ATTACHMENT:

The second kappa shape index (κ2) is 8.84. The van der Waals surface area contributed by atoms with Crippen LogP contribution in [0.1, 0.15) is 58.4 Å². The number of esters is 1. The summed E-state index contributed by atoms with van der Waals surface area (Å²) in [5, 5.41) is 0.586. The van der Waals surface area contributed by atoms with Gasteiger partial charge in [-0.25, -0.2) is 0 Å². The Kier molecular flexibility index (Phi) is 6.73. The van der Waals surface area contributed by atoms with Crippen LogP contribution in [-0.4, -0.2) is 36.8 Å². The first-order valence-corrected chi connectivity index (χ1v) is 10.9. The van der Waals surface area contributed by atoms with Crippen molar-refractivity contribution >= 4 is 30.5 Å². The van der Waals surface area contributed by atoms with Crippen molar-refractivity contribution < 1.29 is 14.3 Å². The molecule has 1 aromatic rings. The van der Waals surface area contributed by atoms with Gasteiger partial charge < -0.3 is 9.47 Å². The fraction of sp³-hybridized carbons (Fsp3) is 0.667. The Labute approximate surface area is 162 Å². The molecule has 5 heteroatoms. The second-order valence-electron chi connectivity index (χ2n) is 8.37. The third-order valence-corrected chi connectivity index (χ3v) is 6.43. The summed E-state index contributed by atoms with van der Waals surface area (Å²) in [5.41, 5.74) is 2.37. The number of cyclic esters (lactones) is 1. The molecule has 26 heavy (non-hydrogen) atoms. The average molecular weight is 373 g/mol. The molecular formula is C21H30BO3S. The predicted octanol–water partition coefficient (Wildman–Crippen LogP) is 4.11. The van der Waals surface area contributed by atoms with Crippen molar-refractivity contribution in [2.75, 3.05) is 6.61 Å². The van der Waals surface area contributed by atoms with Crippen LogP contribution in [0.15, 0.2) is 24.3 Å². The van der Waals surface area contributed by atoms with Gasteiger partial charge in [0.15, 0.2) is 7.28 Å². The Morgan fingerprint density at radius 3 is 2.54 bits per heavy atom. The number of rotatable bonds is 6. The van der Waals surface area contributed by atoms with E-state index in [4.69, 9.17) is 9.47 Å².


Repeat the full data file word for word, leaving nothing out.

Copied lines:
The second kappa shape index (κ2) is 8.84. The van der Waals surface area contributed by atoms with Crippen LogP contribution in [0.1, 0.15) is 58.4 Å². The number of esters is 1. The summed E-state index contributed by atoms with van der Waals surface area (Å²) in [5, 5.41) is 0.586. The van der Waals surface area contributed by atoms with Gasteiger partial charge in [-0.25, -0.2) is 0 Å². The Kier molecular flexibility index (Phi) is 6.73. The van der Waals surface area contributed by atoms with Crippen LogP contribution in [-0.4, -0.2) is 36.8 Å². The first-order valence-corrected chi connectivity index (χ1v) is 10.9. The van der Waals surface area contributed by atoms with Crippen molar-refractivity contribution >= 4 is 30.5 Å². The van der Waals surface area contributed by atoms with Crippen molar-refractivity contribution < 1.29 is 14.3 Å². The molecule has 1 aromatic rings. The van der Waals surface area contributed by atoms with Gasteiger partial charge < -0.3 is 9.47 Å². The fraction of sp³-hybridized carbons (Fsp3) is 0.667. The Labute approximate surface area is 162 Å². The molecule has 5 heteroatoms. The second-order valence-electron chi connectivity index (χ2n) is 8.37. The third-order valence-corrected chi connectivity index (χ3v) is 6.43. The summed E-state index contributed by atoms with van der Waals surface area (Å²) in [5.41, 5.74) is 2.37. The number of cyclic esters (lactones) is 1. The molecule has 26 heavy (non-hydrogen) atoms. The average molecular weight is 373 g/mol. The molecular formula is C21H30BO3S. The predicted octanol–water partition coefficient (Wildman–Crippen LogP) is 4.11. The van der Waals surface area contributed by atoms with Crippen molar-refractivity contribution in [2.75, 3.05) is 6.61 Å². The van der Waals surface area contributed by atoms with Crippen LogP contribution in [0.15, 0.2) is 24.3 Å². The van der Waals surface area contributed by atoms with Gasteiger partial charge in [0.15, 0.2) is 7.28 Å². The Morgan fingerprint density at radius 3 is 2.54 bits per heavy atom. The number of rotatable bonds is 6. The van der Waals surface area contributed by atoms with E-state index in [4.69, 9.17) is 9.47 Å².